Both coun­tries are try­ing to tar­nish Py­ongyang’s im­age and bring down its so­cial sys­tem, says en­voy

New Straits Times - - News -


ON Mon­day, North Korea tried to shift the blame for the deadly at­tack in Malaysia on the es­tranged half-brother of its leader, Kim Jong-un, to the United States and South Korea.

Its deputy am­bas­sador to the United Na­tions, Kim In-ry­ong, said “from A to Z, this case is the prod­uct of reck­less moves of US and South Korean au­thor­i­ties”.

He said they were try­ing to tar­nish the North’s im­age and bring down its so­cial sys­tem.

Malaysian au­thor­i­ties said Kim Jong-nam died af­ter two women smeared his face with the banned VX nerve agent at klia2 on Feb 13, but North Korea, which was widely sus­pected to be be­hind the at­tack, re­jected the find­ings.

In-ry­ong said the cause of Jong-nam’s death “has yet to be clearly iden­ti­fied, but US and South Korean au­thor­i­ties are ground­lessly blam­ing the DPRK”, us­ing the ini­tials of the North’s of­fi­cial name, the Demo­cratic Peo­ple’s Repub­lic of Korea.

Malaysian au­thor­i­ties had iden­ti­fied the vic­tim as Jong-nam, though he was us­ing a North Korean pass­port un­der the name Kim Chol.

Like other North Korean of­fi­cials, In-ry­ong re­ferred to Jong­nam only as Kim Chol and did not say he was Kim Jong-un’s half­brother.

He asked why the per­son who ap­plied the VX agent, which was fa­tal even if a tiny amount was in­haled, was alive, while the man it was ap­plied to died.

The am­bas­sador as­serted that the US was one of the few coun­tries that could man­u­fac­ture VX and that it had stock­piled chem­i­cal weapons in South Korea, which could have pro­vided the chem­i­cal agent for the at­tack on Jong­nam.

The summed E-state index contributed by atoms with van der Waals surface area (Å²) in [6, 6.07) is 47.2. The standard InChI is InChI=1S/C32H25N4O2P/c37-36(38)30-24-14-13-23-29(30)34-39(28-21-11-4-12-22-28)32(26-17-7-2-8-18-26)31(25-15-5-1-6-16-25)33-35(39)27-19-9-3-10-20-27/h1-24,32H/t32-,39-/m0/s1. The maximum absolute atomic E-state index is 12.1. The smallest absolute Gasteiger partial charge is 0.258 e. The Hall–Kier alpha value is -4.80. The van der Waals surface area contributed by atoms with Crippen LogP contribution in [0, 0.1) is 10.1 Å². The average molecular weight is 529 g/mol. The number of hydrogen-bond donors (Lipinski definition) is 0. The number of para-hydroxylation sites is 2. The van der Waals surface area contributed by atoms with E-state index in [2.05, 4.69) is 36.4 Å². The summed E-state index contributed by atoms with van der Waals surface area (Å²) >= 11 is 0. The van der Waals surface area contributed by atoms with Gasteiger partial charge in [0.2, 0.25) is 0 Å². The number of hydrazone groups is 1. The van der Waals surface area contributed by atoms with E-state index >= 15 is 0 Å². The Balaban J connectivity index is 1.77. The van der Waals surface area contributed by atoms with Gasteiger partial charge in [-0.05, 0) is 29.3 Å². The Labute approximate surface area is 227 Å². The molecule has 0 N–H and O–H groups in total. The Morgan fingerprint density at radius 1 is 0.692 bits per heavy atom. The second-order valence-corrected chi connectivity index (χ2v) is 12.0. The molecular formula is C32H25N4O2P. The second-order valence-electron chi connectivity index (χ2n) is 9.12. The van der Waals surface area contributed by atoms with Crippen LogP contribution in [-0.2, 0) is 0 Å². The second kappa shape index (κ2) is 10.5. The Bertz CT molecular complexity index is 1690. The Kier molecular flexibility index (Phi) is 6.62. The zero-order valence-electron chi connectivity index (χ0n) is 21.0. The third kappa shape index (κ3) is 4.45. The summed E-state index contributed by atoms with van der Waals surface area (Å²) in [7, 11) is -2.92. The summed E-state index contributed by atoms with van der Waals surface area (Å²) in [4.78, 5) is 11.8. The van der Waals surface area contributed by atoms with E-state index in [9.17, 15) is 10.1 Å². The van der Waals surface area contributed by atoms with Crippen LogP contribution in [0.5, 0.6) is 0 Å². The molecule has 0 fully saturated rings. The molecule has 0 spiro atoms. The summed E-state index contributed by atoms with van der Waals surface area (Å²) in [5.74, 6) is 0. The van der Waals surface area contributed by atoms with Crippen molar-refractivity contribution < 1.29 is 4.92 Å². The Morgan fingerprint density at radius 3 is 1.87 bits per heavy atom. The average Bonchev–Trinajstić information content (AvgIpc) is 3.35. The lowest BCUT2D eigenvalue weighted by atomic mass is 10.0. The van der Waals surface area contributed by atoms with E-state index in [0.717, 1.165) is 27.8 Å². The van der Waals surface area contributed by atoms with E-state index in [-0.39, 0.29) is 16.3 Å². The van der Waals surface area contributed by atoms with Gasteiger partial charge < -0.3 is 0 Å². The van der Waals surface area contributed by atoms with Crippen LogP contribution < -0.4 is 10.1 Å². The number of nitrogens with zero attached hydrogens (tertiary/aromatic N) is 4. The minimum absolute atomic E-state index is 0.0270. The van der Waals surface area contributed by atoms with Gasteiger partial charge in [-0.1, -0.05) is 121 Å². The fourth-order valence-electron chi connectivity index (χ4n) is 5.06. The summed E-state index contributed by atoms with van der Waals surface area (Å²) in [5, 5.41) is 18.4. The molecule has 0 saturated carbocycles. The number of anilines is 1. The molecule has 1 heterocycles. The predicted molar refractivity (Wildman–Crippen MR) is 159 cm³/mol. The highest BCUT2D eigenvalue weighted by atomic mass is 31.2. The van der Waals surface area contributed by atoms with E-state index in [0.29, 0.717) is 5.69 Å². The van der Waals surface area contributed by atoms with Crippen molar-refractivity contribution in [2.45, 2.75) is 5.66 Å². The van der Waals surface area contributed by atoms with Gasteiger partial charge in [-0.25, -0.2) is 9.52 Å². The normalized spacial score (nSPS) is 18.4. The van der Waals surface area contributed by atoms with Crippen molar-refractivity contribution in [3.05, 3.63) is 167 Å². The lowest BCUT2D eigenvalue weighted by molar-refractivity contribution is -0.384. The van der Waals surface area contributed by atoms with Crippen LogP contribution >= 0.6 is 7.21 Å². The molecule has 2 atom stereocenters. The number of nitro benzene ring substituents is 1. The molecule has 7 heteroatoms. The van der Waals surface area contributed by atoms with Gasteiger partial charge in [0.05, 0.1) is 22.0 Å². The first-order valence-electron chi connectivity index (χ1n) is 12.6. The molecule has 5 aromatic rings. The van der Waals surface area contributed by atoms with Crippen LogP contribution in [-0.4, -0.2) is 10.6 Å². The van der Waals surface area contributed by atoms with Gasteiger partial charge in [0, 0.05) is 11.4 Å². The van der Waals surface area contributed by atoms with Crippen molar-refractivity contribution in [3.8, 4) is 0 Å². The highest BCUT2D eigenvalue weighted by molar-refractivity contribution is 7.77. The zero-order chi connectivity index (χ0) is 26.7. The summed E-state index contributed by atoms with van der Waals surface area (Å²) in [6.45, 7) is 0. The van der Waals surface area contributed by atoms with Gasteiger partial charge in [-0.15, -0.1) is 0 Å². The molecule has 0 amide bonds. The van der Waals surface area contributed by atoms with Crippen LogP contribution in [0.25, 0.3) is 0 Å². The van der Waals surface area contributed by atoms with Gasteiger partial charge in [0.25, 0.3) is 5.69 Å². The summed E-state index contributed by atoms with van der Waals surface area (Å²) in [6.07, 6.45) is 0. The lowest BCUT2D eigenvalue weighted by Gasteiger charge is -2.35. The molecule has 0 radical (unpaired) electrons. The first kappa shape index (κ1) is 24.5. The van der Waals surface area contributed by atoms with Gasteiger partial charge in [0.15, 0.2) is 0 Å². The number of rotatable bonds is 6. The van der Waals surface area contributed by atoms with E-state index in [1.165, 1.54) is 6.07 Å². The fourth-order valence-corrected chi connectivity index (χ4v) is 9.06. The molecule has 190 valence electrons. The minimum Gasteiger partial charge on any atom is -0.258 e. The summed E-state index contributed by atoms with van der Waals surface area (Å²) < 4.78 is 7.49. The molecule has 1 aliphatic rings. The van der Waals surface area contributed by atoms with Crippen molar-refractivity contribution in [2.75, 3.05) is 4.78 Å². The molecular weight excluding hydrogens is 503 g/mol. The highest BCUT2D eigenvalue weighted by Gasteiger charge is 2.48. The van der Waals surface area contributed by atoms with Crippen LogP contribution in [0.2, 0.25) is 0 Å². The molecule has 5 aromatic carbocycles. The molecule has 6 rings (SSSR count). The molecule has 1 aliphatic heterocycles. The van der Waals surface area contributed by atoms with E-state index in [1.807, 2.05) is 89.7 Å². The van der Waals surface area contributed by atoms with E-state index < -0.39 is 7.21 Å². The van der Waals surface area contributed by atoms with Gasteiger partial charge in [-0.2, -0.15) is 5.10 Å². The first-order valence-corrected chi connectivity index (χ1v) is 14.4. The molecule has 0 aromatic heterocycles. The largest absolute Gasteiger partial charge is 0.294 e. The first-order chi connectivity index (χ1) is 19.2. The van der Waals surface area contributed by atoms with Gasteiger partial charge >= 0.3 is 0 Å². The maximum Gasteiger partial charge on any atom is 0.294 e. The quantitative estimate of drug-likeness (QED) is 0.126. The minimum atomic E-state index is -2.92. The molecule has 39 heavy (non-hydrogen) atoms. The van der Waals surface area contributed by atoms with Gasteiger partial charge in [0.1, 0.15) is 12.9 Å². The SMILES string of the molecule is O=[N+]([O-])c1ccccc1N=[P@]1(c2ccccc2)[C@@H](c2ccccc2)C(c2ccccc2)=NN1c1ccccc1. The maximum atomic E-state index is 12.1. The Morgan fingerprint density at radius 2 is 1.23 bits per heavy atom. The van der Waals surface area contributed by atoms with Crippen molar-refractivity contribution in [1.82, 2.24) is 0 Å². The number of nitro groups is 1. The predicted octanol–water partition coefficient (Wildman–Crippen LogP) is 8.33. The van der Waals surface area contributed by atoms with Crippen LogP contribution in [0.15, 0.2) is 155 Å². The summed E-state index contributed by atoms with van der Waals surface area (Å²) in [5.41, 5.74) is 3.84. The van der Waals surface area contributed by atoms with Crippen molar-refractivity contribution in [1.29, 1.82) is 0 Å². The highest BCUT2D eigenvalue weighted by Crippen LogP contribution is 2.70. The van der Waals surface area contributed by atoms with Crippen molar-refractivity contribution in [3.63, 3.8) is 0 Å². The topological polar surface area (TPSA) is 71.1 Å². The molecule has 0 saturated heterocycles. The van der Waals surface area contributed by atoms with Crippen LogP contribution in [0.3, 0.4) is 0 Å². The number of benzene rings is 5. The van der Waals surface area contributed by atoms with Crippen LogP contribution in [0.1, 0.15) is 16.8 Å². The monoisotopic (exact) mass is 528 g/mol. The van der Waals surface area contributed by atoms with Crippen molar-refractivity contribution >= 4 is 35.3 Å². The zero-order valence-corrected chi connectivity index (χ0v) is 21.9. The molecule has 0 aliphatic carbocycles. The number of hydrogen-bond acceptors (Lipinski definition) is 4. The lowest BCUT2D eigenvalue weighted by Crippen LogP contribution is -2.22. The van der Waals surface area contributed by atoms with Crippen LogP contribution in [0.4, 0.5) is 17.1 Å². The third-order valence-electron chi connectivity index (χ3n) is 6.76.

“It is a fi­nal aim sought by the US to store up the in­ter­na­tional re­pug­nancy to­wards the DPRK. ,” In­ry­ong said of the at­tack, with the in­ten­tion of pro­vok­ing a “nu­clear war against DPRK at any cost”.

“The US and South Korea are start­ing the po­lit­i­cal chi­canery to bring down the so­cial sys­tem in DPRK.”

In-ry­ong said the DPRK would re­spond by con­tin­u­ing to bol­ster its de­fences “and the ca­pa­bil­ity for the pre-emp­tive strike with a nu­clear force”.

He held a press con­fer­ence at the UN head­quar­ters here af­ter North Korea boy­cotted a UN Hu­man Rights Coun­cil meet­ing in Geneva, which was ad­dressed by its spe­cial rap­por­teur on hu­man rights, Tomas Ojea Quintana, in the north­east Asian na­tion.

Ojea Quintana told the coun­cil that ten­sions due to the North’s bal­lis­tic mis­sile and nu­clear tests were jeop­ar­dis­ing ef­forts to im­prove hu­man rights in the se­cre­tive coun­try.

“Mil­i­tary ten­sions have brought hu­man rights di­a­logue with the DPRK to a stand­still.” He pointed to con­cerns about the “hu­man cost of sanc­tions” by the UN Se­cu­rity Coun­cil that had aimed to block the coun­try’s ac­cess to bal­lis­tic and nu­clear weapons tech­nol­ogy.

In-ry­ong re­it­er­ated the DPRK’s claim that the six pro­gres­sively tougher sanc­tion res­o­lu­tions im­posed af­ter the coun­try’s mis­sile and nu­clear tests were il­le­gal.

He ac­cused the UN Sec­re­tariat of fail­ing to re­spond to a DPRK re­quest nearly three months ago to or­gan­ise a fo­rum of le­gal ex­perts to clar­ify the le­gal grounds for the sanc­tion res­o­lu­tions.

In-ry­ong re­it­er­ated claims that the US and South Korea were con­duct­ing joint mil­i­tary drills “for real war aimed at a pre-emp­tive nu­clear strike against the DPRK by mo­bil­is­ing... strate­gic as­sets and armed forces”.

On whether the DPRK was open for talks with the Trump ad­min­is­tra­tion, ei­ther bi­lat­er­ally or through a re­sump­tion of the six­party nu­clear dis­ar­ma­ment talks, which had been stalled since 2009, In-ry­ong did not re­ply.

How­ever, the mis­sion’s spokesman Jo Jong-chol later said: “We are not in­ter­ested in any talks... which aims to make the DPRK aban­don its nu­clear pro­gram.

“We re­gard the lift­ing of the (US) hos­tile pol­icy to­ward the DPRK as the fun­da­men­tal is­sue to ad­dress all is­sues... be­tween the two coun­tries.” AP

Mil­i­tary ten­sions have brought hu­man rights di­a­logue with the DPRK to a stand­still. TOMAS OJEA QUINTANA United Na­tions spe­cial rap­por­teur on hu­man rights in North Korea


North Korean deputy am­bas­sador to the United Na­tions, Kim In-ry­ong, at a press con­fer­ence at the UN head­quar­ters in New York on Mon­day.

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